East Lothian Courier

A leap from a castle

- Tim Porteus is a registered storytelle­r with the Scottish Storytelli­ng Centre. He lives in Prestonpan­s and each week writes for the Courier. Contact Tim: timporteus@hotmail.com


THINK the setting of this castle surpasses Yester for its atmosphere,” my friend commented, as we finally left the vicinity of Innerwick Castle. Maybe he was right. We had needed a walk, and the snell northerly wind meant our original idea of a stroll along a beach felt less appealing. Then to my joy, I discovered my friend hadn’t yet visited Thornton Glen, a Scottish Wildlife Trust nature reserve. So we set off for the adventure.

I have written of this place before, and of Innerwick Castle, which sits precarious­ly on the edge of a rocky promontory within the glen. But this was the first time I’d come in winter. I did miss the lushness of the wood in summer but, despite the mostly bare trees, we discovered that nature still had its show, with the kids quickly spotting snowdrops.

As we walked along the higher path above the glen, the absence of the wood’s canopy meant the burn was visible and more audible, its echoing sound soothing our mood as it tumbled through the steep-sided glen towards the sea.

The glen is close to the old Great North Road, now called the A1, and because of this, Innerwick Castle and nearby Thornton Castle guarded the approach to the north when armies invaded from the south. So grim history hangs here.

I had promised the kids I’d tell them the story of the lad who leapt from the battlement­s of Innerwick Castle down into the glen in the hope he’d save his life. It was a brutal time, later called the Rough Wooing.

Today, Innerwick Castle is very ruined and much care is needed. The walls are crumbling and in parts potentiall­y dangerous. But in 1547, it was a stout fortress, rebuilt from previous attacks in the 1400s. Its position, perched on the edge of a rocky cliff, takes the breath away. My friend had a point, its setting is spectacula­r.

I don’t know for sure how far the drop from the castle to the burn is, it must be at least 70 feet, probably more. It’s almost a sheer fall to the rocky river below.

After a picnic lunch, I kept my promise and told the story of the lad who took this leap

from the battlement­s of the castle down into the glen. Why did he do such a foolish thing, and did he survive?

The story was told by a chronicler called William Patten, who accompanie­d the English army in 1547. He tells in his account that Innerwick Castle was being held by only nine men against a far superior English force. Perhaps they had hoped for reinforcem­ents, perhaps they believed the castle to be impregnabl­e. Possibly they were just brave, defending their nation against an army intent on slaughter, rape and destructio­n.

The English managed to enter the castle and set fire to it. The smoke billowed upwards and it became a turkey shoot for the English hackbutter­s. Of the nine defenders, eight were shot and killed. One lad was left, in a hopeless situation.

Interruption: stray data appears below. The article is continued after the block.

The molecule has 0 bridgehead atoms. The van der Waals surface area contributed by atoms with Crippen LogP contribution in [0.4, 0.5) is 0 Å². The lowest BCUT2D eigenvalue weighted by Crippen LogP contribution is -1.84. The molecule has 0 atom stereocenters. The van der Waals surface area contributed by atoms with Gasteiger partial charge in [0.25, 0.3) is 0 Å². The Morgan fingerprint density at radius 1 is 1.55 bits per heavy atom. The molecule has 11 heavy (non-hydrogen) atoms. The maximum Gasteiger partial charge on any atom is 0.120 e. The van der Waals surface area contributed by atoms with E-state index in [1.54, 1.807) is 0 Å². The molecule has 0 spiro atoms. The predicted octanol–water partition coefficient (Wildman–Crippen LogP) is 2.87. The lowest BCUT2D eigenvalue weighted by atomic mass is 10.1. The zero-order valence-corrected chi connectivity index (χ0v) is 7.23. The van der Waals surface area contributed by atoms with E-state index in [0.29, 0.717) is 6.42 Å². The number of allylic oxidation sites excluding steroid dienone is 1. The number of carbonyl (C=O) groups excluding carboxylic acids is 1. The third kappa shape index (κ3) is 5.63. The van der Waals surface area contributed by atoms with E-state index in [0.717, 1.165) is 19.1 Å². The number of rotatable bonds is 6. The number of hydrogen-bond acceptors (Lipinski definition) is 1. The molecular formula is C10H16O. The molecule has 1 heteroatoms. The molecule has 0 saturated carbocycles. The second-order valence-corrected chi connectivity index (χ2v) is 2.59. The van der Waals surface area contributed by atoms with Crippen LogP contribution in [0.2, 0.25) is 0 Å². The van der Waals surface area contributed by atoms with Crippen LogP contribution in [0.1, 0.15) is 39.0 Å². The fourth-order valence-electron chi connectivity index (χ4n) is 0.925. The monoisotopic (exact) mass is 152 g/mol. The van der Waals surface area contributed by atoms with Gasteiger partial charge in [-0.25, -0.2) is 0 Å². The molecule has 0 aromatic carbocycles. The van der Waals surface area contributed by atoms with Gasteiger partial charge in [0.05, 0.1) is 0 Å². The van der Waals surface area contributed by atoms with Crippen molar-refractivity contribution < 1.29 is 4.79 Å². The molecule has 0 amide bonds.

The only way to escape the smoke and the deadly fire from below was to jump. I tried to imagine the moment such a decision would be made. Surely nobody could survive such a leap. But to stay in the castle was sure death so he had no choice. He took the decision to jump.

Perhaps he thought to himself that at least this way he would cheat his enemy of another kill. Maybe it was just pure survival instinct, with no aforethoug­ht. I can’t imagine what must have gone through his mind during those seconds he plummeted to near-certain death.

And what exhilarati­on he must have felt when he picked himself up, looked skywards to the castle towering on the rocks above him, and realised he was not only alive but also bodily intact.

The English soldiers must have been impressed by this feat and I suspect they believed he’d earned his life. But he was taking no chances and began to make his escape along the glen.

A shot rang out and the young lad fell face down, and for a moment, the burn turned red. No Hollywood happy ending to this story, I’m afraid. His deed and death were recorded but he is nameless in history.

The story always haunts me when I enter this beautiful glen. Although nameless, he was a mother’s son.

After I’d told this tale, the kids wondered if his ghost perhaps haunts the glen and the castle. If he does, what could we say to him? Are things any better than they were during his time? Tyrants and war still curse our world, inflicting untold suffering, although thankfully not now in our beautiful corner. But that doesn’t make me feel better, just a guiltridde­n sense of luck.

As we left, the sound of the kids laughing and playing filled the air. I lingered a while, with my thoughts and a view of the castle. The ruins are now being reclaimed by nature and the glen has long resounded to birdsong rather than gunfire.

The setting spoke to me of a universal truth: that peace and beauty can exist after war.

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Innerwick Castle

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